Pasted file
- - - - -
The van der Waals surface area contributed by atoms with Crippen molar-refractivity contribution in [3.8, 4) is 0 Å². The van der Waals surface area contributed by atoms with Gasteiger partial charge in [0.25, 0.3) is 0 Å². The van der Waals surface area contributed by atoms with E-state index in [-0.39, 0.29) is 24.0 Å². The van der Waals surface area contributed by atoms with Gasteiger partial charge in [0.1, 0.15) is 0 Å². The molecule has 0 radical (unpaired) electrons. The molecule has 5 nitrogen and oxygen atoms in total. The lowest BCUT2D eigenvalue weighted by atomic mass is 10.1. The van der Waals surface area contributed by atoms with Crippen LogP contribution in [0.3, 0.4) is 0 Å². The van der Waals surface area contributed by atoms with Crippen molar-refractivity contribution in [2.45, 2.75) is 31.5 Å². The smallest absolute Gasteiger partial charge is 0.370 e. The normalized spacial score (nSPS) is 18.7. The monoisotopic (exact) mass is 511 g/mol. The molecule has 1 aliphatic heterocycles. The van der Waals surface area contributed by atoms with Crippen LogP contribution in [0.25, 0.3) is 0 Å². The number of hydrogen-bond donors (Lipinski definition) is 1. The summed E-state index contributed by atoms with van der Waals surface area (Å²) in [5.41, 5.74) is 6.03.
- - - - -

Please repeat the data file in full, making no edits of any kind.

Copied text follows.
The van der Waals surface area contributed by atoms with Crippen molar-refractivity contribution in [3.8, 4) is 0 Å². The van der Waals surface area contributed by atoms with Gasteiger partial charge in [0.25, 0.3) is 0 Å². The van der Waals surface area contributed by atoms with E-state index in [-0.39, 0.29) is 24.0 Å². The van der Waals surface area contributed by atoms with Gasteiger partial charge in [0.1, 0.15) is 0 Å². The molecule has 0 radical (unpaired) electrons. The molecule has 5 nitrogen and oxygen atoms in total. The lowest BCUT2D eigenvalue weighted by atomic mass is 10.1. The van der Waals surface area contributed by atoms with Crippen LogP contribution in [0.3, 0.4) is 0 Å². The van der Waals surface area contributed by atoms with Crippen molar-refractivity contribution in [2.45, 2.75) is 31.5 Å². The smallest absolute Gasteiger partial charge is 0.370 e. The normalized spacial score (nSPS) is 18.7. The monoisotopic (exact) mass is 511 g/mol. The molecule has 1 aliphatic heterocycles. The van der Waals surface area contributed by atoms with Crippen LogP contribution in [0.25, 0.3) is 0 Å². The number of hydrogen-bond donors (Lipinski definition) is 1. The summed E-state index contributed by atoms with van der Waals surface area (Å²) in [5.41, 5.74) is 6.03.